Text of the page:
It’s an interesting juxtaposition, though, Mothers’ Night amidst the winds of the Hunt. On one hand, it’s a night in which I seek to attract the attention, and wisdom, and love of my ancestral matronly dead. At the same time, on the other hand, I am hiding from the ravenous dead, the malign dead that would scoop one from the byways of the world if you notice them and they notice you.
I do my best to avoid the ire of Old One-Eye.
It’s not exactly the jolly, joyous image that many people have. It hardly is befitting a Pagan themed Hallmark holiday movie, for sure.
Our Pagan religions collectively worship our ancestral dead, it’s a fact regardless of the individual faith tradition. Many of us do not have recent ancestors who shared our religious proclivities, or even who would approve of what it is we do. The matrons of my family are staunch Italian and English Catholics, strict Scots Presbyterians, Pennsylvania Dutch Friends, and kind-hearted Methodists. I do not think many would approve of such methods in my life.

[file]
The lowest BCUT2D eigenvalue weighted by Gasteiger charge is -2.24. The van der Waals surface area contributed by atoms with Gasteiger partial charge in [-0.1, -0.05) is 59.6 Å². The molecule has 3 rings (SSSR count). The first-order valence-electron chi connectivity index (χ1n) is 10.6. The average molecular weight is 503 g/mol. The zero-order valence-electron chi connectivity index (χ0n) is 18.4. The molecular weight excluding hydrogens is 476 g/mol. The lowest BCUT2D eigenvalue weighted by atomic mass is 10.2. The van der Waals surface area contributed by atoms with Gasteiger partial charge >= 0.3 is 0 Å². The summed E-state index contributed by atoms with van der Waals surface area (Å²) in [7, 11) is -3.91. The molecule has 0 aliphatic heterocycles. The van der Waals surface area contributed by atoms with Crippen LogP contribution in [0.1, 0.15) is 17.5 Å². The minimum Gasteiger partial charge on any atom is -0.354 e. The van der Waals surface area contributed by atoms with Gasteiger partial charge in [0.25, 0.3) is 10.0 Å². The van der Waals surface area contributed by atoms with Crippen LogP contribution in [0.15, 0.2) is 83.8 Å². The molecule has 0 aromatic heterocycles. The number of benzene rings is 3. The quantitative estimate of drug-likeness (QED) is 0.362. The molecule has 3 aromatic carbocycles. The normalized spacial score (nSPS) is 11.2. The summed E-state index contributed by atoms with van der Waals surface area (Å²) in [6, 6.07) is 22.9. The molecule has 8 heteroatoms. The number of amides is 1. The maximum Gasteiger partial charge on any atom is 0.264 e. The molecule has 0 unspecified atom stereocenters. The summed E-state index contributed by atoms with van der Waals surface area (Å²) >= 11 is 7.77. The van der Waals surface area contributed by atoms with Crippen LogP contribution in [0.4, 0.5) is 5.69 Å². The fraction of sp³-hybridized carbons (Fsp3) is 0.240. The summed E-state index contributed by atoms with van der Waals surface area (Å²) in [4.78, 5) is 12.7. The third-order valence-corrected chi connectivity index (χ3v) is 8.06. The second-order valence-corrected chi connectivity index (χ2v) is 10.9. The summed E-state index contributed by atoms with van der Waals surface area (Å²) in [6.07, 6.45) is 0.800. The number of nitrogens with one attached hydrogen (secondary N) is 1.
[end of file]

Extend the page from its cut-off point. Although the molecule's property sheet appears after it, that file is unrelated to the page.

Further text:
But in death? In death it is said that many things change, and perceptions widen. I firmly believe that unless our ancestral dead were absolutely abhorrent in life they largely move beyond such prejudices. Many of them appear simply to be happy that they’re being remembered and engaged with. Mortal perception is so wholly limited. And among the death workers I am privileged to know, and who have never lead me astray in their guidance, this is a common feeling.